When grouping (or "bucketing") data by a date field, it is important to make sure that your groups are mutually exclusive. Let us suppose that we are breaking down rows from a table called INVOICES based upon INVOICES.DATE. We just want to see which invoices are "out" thirty days, and which are "out" sixty days.
So, if our "30 Days" group is calculated thus:
INVOICES.DATE > CURRENTDATE AND INVOICES.DATE <= CURRENTDATE - 30
(give me invoices that are between zero and thirty days old)
Our "60 Days" group must necessarily exclude day 30 and begin on day 31:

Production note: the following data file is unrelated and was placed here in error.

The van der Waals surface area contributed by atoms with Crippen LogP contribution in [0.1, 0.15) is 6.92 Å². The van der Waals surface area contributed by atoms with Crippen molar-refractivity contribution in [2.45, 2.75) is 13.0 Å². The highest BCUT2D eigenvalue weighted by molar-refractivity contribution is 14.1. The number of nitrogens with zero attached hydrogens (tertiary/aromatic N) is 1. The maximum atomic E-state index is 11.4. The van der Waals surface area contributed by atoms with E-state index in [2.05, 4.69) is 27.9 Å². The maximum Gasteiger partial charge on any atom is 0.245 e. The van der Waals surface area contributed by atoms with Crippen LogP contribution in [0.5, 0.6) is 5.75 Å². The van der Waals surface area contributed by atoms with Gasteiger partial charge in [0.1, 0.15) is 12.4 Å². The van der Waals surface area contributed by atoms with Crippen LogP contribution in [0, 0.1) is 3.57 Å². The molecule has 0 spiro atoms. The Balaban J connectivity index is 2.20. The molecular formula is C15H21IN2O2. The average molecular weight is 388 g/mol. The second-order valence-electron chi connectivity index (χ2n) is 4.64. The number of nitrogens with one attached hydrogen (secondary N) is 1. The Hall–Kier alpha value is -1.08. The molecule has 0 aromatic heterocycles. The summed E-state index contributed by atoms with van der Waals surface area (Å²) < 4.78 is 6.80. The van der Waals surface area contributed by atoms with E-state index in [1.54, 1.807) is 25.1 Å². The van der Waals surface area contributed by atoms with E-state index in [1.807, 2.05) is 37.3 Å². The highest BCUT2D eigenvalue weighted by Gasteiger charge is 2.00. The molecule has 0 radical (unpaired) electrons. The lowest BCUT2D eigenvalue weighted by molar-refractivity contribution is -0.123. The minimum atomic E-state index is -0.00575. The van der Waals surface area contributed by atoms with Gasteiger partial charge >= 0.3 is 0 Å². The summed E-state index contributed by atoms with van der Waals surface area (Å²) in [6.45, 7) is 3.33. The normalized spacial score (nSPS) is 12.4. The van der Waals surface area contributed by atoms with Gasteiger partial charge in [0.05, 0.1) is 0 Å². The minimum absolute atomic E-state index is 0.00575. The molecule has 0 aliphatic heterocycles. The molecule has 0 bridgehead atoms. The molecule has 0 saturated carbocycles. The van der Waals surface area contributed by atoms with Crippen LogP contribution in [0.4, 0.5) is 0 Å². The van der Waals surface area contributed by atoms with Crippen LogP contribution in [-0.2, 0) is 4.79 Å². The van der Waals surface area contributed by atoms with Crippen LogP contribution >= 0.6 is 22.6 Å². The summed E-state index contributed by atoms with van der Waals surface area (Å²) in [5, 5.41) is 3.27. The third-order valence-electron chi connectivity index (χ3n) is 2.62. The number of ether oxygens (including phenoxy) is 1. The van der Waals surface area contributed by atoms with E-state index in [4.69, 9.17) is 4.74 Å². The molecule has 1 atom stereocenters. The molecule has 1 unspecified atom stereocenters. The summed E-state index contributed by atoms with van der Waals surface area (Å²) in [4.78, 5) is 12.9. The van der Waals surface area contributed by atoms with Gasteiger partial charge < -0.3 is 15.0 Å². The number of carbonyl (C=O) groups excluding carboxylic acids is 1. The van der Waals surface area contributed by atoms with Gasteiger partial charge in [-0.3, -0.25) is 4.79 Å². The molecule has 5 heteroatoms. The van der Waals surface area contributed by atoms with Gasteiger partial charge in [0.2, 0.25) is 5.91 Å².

INVOICES.DATE >= CURRENTDATE - 31 AND INVOICES.DATE <= CURRENTDATE - 60
The potential danger here is making our second bucket start on day 30, a common mistake. This would mean that any invoice with a date landing on day 30 would belong to both buckets, therefore skewing our results.
This cannot be overstated. Crystal known nothing about your date buckets, just the code that you provide it.
A better solution could be to use the "automagical" Crystal functions AGED0TO30DAYS or AGED31TO60DAYS, both of which are available under the "Date Ranges" function tree in the formula editor.
I actually prefer the "manual" technique as described above, as it allows you to specify exactly what ranges are being used. (i.e. some clients like to use 40/80/120 instead of 30/60/90)